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Rainbow Teacher Resources
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Why is the sky blue, and where to colors come from? Kids identify the colors of the rainbow, find the colors in a rainbow, then use color filters to find each color in white light. The lesson plan includes a rubric and six different activities that introduce learners to the color wheel, properties of light, the mnemonic Roy G. Biv, and hands on inquiry.
Introduce starting space scientists to the electromagnetic spectrum, expecially the portion of visible light. Teach them about wavelength and frequesncy. Then give them a roll of adding machine tape and a manila folder to make a wavelenght model measurer! Detailed procedures and a worksheet are provided.
Explore physical science by participating in a visual spectrum experiments. Budding scientists identify the colors in the color spectrum and view the colors in class by utilizing cellophane, flash lights, and other arts and crafts materials. They define a list of light related vocabulary terms and complete a worksheet.
Who doesn't love a rainbow? Little ones adore them, so why not make rainbows the subject of your next art project. Your class can use watercolor to paint rainbows. As they do, have them identify the colors in the rainbow, talk about how new colors are made as they blend together, and how rainbows are formed.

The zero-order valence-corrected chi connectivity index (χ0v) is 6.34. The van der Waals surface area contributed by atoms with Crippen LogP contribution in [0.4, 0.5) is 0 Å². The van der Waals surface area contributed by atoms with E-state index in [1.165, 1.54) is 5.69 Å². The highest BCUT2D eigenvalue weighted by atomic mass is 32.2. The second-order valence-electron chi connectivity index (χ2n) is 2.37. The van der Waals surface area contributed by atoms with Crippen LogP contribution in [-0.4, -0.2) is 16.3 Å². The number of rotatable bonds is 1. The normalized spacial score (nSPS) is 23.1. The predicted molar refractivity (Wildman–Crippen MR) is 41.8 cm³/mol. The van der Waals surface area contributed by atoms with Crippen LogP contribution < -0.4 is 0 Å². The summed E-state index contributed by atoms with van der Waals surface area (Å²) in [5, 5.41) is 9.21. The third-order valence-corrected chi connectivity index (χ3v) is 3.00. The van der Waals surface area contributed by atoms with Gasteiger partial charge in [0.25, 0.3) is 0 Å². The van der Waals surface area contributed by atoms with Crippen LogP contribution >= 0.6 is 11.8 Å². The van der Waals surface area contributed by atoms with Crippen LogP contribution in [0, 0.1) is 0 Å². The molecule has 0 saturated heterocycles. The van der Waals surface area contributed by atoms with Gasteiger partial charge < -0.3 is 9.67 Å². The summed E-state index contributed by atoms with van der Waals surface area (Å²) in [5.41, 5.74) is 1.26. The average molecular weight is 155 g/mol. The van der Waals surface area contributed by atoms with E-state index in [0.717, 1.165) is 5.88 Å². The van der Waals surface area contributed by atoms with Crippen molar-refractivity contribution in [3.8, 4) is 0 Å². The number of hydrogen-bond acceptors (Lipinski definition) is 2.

Sixth graders continue their examination of light. In groups, they make rainbows and examine the spectrum of visible light. They travel between various stations recording their observations about the behaviors of light. To end the lesson plan, they challenge each other on their findings.
Students explore visual arts by participating in a color identification activity. For this rainbows lesson, students discuss the different colors that make up the color spectrum and why we see rainbows in nature. Students read the book Planting a Rainbow and paint their own using water based paints.
ROYGBIV stands for rainbow! Kids explore the color wheel by mixing and making primary and secondary colors. They read the story Mouse Paint and look at the use of color in several art pieces. Then they create color wheels on paper plates while discussing how warm and cool colors can be used to express feelings, thoughts, and emotions.
Third graders view a multimedia presentation to access prior knowledge of ways they have seen light. For this spectrum of color lesson, 3rd graders students experiment with light and a prism. Students record their observations and explain what they see. Students repeat varying the color of the paper. Students self-evaluate.
Create models of the infrared, visible, and ultraviolet portions of the electromagnetic spectrum. Working in small groups, your class can investigate metric conversions calculations. They will find the length of the waves in nanometers, and then determine the size for the model of the spectrum if the scale is 1 nanometer equals 1 millimeter. They check their model by shining white light through a prism in order to see the visible spectrum.